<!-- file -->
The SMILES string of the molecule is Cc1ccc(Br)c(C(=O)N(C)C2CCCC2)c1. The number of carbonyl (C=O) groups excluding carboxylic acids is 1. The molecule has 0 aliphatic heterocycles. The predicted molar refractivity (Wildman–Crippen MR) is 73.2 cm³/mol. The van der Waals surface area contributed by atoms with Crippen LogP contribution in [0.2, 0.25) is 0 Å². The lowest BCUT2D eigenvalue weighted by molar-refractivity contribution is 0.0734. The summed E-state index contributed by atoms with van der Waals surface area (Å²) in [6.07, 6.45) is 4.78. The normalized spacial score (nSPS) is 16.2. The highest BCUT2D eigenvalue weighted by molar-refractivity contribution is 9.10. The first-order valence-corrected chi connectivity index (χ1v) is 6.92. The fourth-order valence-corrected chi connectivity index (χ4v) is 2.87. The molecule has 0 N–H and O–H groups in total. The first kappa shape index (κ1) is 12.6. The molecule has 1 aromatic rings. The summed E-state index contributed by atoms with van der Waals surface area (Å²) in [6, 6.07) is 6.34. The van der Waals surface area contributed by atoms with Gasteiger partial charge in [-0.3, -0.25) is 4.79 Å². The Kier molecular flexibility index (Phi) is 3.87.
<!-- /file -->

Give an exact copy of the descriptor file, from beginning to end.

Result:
The SMILES string of the molecule is Cc1ccc(Br)c(C(=O)N(C)C2CCCC2)c1. The number of carbonyl (C=O) groups excluding carboxylic acids is 1. The molecule has 0 aliphatic heterocycles. The predicted molar refractivity (Wildman–Crippen MR) is 73.2 cm³/mol. The van der Waals surface area contributed by atoms with Crippen LogP contribution in [0.2, 0.25) is 0 Å². The lowest BCUT2D eigenvalue weighted by molar-refractivity contribution is 0.0734. The summed E-state index contributed by atoms with van der Waals surface area (Å²) in [6.07, 6.45) is 4.78. The normalized spacial score (nSPS) is 16.2. The highest BCUT2D eigenvalue weighted by molar-refractivity contribution is 9.10. The first-order valence-corrected chi connectivity index (χ1v) is 6.92. The fourth-order valence-corrected chi connectivity index (χ4v) is 2.87. The molecule has 0 N–H and O–H groups in total. The first kappa shape index (κ1) is 12.6. The molecule has 1 aromatic rings. The summed E-state index contributed by atoms with van der Waals surface area (Å²) in [6, 6.07) is 6.34. The van der Waals surface area contributed by atoms with Gasteiger partial charge in [-0.3, -0.25) is 4.79 Å². The Kier molecular flexibility index (Phi) is 3.87.